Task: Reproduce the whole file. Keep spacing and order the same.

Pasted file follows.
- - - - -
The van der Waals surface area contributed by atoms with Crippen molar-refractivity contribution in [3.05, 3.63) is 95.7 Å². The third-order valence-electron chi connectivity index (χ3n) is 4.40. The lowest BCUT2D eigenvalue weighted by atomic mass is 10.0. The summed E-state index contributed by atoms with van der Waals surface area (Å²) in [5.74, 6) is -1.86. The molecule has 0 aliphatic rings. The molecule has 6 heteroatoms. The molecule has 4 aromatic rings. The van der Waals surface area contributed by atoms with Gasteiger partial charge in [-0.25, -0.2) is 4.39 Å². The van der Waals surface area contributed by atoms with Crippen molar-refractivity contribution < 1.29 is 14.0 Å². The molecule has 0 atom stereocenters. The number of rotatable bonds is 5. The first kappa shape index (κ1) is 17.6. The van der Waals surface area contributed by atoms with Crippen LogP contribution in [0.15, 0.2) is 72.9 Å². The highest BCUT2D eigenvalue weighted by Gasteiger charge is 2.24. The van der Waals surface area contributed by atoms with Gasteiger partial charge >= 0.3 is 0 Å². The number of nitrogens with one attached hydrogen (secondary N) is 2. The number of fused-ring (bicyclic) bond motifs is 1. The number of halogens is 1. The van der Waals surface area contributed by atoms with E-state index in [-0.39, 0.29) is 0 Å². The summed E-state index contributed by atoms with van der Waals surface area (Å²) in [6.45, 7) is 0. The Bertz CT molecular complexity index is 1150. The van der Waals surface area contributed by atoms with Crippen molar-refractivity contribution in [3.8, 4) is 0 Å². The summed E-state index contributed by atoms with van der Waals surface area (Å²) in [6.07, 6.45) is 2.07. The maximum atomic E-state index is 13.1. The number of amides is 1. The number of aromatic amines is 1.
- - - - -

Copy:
The van der Waals surface area contributed by atoms with Crippen molar-refractivity contribution in [3.05, 3.63) is 95.7 Å². The third-order valence-electron chi connectivity index (χ3n) is 4.40. The lowest BCUT2D eigenvalue weighted by atomic mass is 10.0. The summed E-state index contributed by atoms with van der Waals surface area (Å²) in [5.74, 6) is -1.86. The molecule has 0 aliphatic rings. The molecule has 6 heteroatoms. The molecule has 4 aromatic rings. The van der Waals surface area contributed by atoms with Gasteiger partial charge in [-0.25, -0.2) is 4.39 Å². The van der Waals surface area contributed by atoms with Crippen molar-refractivity contribution < 1.29 is 14.0 Å². The molecule has 0 atom stereocenters. The number of rotatable bonds is 5. The first kappa shape index (κ1) is 17.6. The van der Waals surface area contributed by atoms with Crippen LogP contribution in [0.15, 0.2) is 72.9 Å². The highest BCUT2D eigenvalue weighted by Gasteiger charge is 2.24. The van der Waals surface area contributed by atoms with Gasteiger partial charge >= 0.3 is 0 Å². The number of nitrogens with one attached hydrogen (secondary N) is 2. The number of fused-ring (bicyclic) bond motifs is 1. The number of halogens is 1. The van der Waals surface area contributed by atoms with E-state index in [-0.39, 0.29) is 0 Å². The summed E-state index contributed by atoms with van der Waals surface area (Å²) in [6.45, 7) is 0. The Bertz CT molecular complexity index is 1150. The van der Waals surface area contributed by atoms with Crippen molar-refractivity contribution in [3.8, 4) is 0 Å². The summed E-state index contributed by atoms with van der Waals surface area (Å²) in [6.07, 6.45) is 2.07. The maximum atomic E-state index is 13.1. The number of amides is 1. The number of aromatic amines is 1.